The Brian Jonestown Massacre
Terminal 5, New York, NY
July 25, 2008


The Brian Jonestown Massacre have always seemed to be on the verge of spinning out of control, and the band made good on that promise any number of times during their mid-nineties heyday. It is that sense of volatility which made them more spontaneous – more “real” – than most of the professional bands that rode the post-grunge wave to radio stardom, a discrepancy explored in Dig!, Ondi Timoner’s now (in)famous 2004 documentary film that contrasts the BJM against their more well-adjusted peers The Dandy Warhols. Following his band’s torturous burn-out, ringleader Anton Newcombe retreated to Berlin, assembled a new band, and kept making records.

Fast forward to 2008: At Manhattan’s Terminal 5, a near-capacity crowd of almost 3,000 gathered for the BJM’s only announced headlining date in their home country this year. As he alluded from the stage, Newcombe and friends make enough money overseas to avoid the United States almost entirely, which, given Newcombe’s well-documented trials and tribulations prior to his relocation to Europe, makes perfect sense. But the scarcity of the band’s appearances Stateside made this show much more of an event than that of a standard touring band; even as the crowd filed in, the room seemed charged with anticipation. Following a detached, joyless set from the Icelandic band Singapore Sling, the BJM took the stage to raucous applause, which swelled with the appearance of tambourine player Joel Gion, the most well-known non-Anton member of the original lineup. Gion’s inclusion on this tour is both a pleasant surprise and a bittersweet nod to the old days, especially given his high profile role in Dig!. Longtime producer Rob Campanella sat in on keyboard, and the three-guitar set-up provided maximum chime.

By this point, the Brian Jonestown Massacre are as much a greatest-hits band as any touring dinosaur act. While their most popular songs have never been “hits” in a commercial sense, they are arguably more deserving of the title than anything scoring major airplay on FM radio. The set cherry-picked classic tracks from every stage of the band’s career, lighting on their stoned shoegazer period (“Evergreen”), British Invasion mock-ups (“Servo,” “Who?”), and the wiggy avant-Stones pastiche of this year’s My Bloody Underground album. For the latter, Newcombe brought out Icelander Jon Saemundur to sing “Golden Frost,” a motorik-punk epic with vocals reminiscent of Swedish Chef doing a speech by Adolf Hitler. Through it all, Newcombe, positioned side-stage to give Gion the frontman spot, acted as the center of the sonic maelstrom, his whole body contracting with every guitar strum.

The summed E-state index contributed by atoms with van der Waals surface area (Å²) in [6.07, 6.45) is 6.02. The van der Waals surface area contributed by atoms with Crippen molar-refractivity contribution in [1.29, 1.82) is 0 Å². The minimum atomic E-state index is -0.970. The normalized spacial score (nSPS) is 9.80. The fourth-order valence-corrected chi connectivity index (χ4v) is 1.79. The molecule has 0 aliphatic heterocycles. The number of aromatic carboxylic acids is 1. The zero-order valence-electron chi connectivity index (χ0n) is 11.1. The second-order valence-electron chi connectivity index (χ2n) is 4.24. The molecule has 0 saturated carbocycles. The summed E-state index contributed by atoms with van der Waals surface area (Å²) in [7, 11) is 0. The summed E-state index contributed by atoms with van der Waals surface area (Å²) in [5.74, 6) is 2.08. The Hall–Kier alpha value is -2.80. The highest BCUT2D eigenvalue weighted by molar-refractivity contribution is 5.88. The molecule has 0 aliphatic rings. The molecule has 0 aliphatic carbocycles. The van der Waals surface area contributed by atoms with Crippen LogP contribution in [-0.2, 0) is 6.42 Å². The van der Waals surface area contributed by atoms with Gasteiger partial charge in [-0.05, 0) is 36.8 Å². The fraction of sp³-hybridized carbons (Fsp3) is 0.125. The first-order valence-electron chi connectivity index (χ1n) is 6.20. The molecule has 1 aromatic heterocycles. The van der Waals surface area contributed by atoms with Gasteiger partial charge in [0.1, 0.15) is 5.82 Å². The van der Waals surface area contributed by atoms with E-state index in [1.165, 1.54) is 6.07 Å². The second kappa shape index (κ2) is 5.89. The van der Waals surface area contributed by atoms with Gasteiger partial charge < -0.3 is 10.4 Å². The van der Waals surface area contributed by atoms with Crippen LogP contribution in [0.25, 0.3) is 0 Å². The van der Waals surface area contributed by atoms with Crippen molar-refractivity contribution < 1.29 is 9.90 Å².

There were some great human moments: Midway through “Hide and Seek,” guitarist Ricky Maymi’s strap broke and a roadie’s awkward attempts to rectify this slowly devolved into a Buster Keaton routine that went on for the duration of the song. While it’s unfortunate that some fans are still trying to get a rise out of Anton at these shows, he handled the few hecklers surprisingly well, actually getting a decent laugh out of his retort, “I don’t suck, you suck! I’m actually very proficient.” Newcombe’s introduction of “If Love Is The Drug,” begun as a eulogy for the song’s recently-deceased co-writer, Christopher Tucker, quickly devolved into a profane argument over songwriting credit and more heckler dodging. The audience wouldn’t have had it any other way: the BJM is one of the few bands where the music is fully integrated with the members’ lives, and as such the Terminal 5 stage may as well have been the group’s living room. (Matthew Van DeWitt; Photo by Andrew Bottomley)

 

 

 


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